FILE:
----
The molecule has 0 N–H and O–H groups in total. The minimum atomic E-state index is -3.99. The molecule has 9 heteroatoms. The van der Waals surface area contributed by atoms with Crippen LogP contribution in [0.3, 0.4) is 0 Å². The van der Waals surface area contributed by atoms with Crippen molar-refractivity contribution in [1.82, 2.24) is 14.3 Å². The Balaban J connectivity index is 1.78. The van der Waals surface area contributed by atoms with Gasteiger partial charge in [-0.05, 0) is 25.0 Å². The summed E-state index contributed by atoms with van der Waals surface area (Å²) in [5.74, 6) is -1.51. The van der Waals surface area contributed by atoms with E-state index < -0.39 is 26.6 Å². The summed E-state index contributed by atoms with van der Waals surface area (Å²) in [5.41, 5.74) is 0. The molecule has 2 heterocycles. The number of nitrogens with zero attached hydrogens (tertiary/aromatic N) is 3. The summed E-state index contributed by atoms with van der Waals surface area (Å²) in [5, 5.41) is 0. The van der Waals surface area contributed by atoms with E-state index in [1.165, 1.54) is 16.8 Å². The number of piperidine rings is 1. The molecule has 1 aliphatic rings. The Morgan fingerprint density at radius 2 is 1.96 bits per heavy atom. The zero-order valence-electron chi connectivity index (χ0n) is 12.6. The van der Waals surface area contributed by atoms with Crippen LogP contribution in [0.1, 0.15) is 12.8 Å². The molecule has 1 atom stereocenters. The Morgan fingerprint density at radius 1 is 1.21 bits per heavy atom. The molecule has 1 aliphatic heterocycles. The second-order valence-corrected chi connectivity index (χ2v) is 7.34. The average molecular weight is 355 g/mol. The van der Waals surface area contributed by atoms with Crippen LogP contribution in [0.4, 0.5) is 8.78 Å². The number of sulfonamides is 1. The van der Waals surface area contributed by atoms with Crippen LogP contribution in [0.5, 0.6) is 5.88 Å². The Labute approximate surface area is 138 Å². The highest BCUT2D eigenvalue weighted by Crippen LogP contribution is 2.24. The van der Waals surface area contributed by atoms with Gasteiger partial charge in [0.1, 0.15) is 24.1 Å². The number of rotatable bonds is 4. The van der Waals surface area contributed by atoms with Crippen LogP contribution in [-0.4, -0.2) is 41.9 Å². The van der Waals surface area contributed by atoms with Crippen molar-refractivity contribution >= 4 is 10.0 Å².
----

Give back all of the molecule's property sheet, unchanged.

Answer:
The molecule has 0 N–H and O–H groups in total. The minimum atomic E-state index is -3.99. The molecule has 9 heteroatoms. The van der Waals surface area contributed by atoms with Crippen LogP contribution in [0.3, 0.4) is 0 Å². The van der Waals surface area contributed by atoms with Crippen molar-refractivity contribution in [1.82, 2.24) is 14.3 Å². The Balaban J connectivity index is 1.78. The van der Waals surface area contributed by atoms with Gasteiger partial charge in [-0.05, 0) is 25.0 Å². The summed E-state index contributed by atoms with van der Waals surface area (Å²) in [5.74, 6) is -1.51. The van der Waals surface area contributed by atoms with E-state index < -0.39 is 26.6 Å². The summed E-state index contributed by atoms with van der Waals surface area (Å²) in [5.41, 5.74) is 0. The molecule has 2 heterocycles. The number of nitrogens with zero attached hydrogens (tertiary/aromatic N) is 3. The summed E-state index contributed by atoms with van der Waals surface area (Å²) in [5, 5.41) is 0. The van der Waals surface area contributed by atoms with E-state index in [1.165, 1.54) is 16.8 Å². The number of piperidine rings is 1. The molecule has 1 aliphatic rings. The Morgan fingerprint density at radius 2 is 1.96 bits per heavy atom. The zero-order valence-electron chi connectivity index (χ0n) is 12.6. The van der Waals surface area contributed by atoms with Crippen LogP contribution in [0.1, 0.15) is 12.8 Å². The molecule has 1 atom stereocenters. The Morgan fingerprint density at radius 1 is 1.21 bits per heavy atom. The molecule has 1 aliphatic heterocycles. The second-order valence-corrected chi connectivity index (χ2v) is 7.34. The average molecular weight is 355 g/mol. The van der Waals surface area contributed by atoms with Crippen LogP contribution in [0.4, 0.5) is 8.78 Å². The number of sulfonamides is 1. The van der Waals surface area contributed by atoms with Crippen LogP contribution in [0.5, 0.6) is 5.88 Å². The Labute approximate surface area is 138 Å². The highest BCUT2D eigenvalue weighted by Crippen LogP contribution is 2.24. The van der Waals surface area contributed by atoms with Gasteiger partial charge in [0.1, 0.15) is 24.1 Å². The number of rotatable bonds is 4. The van der Waals surface area contributed by atoms with Crippen LogP contribution in [-0.4, -0.2) is 41.9 Å². The van der Waals surface area contributed by atoms with Crippen molar-refractivity contribution >= 4 is 10.0 Å².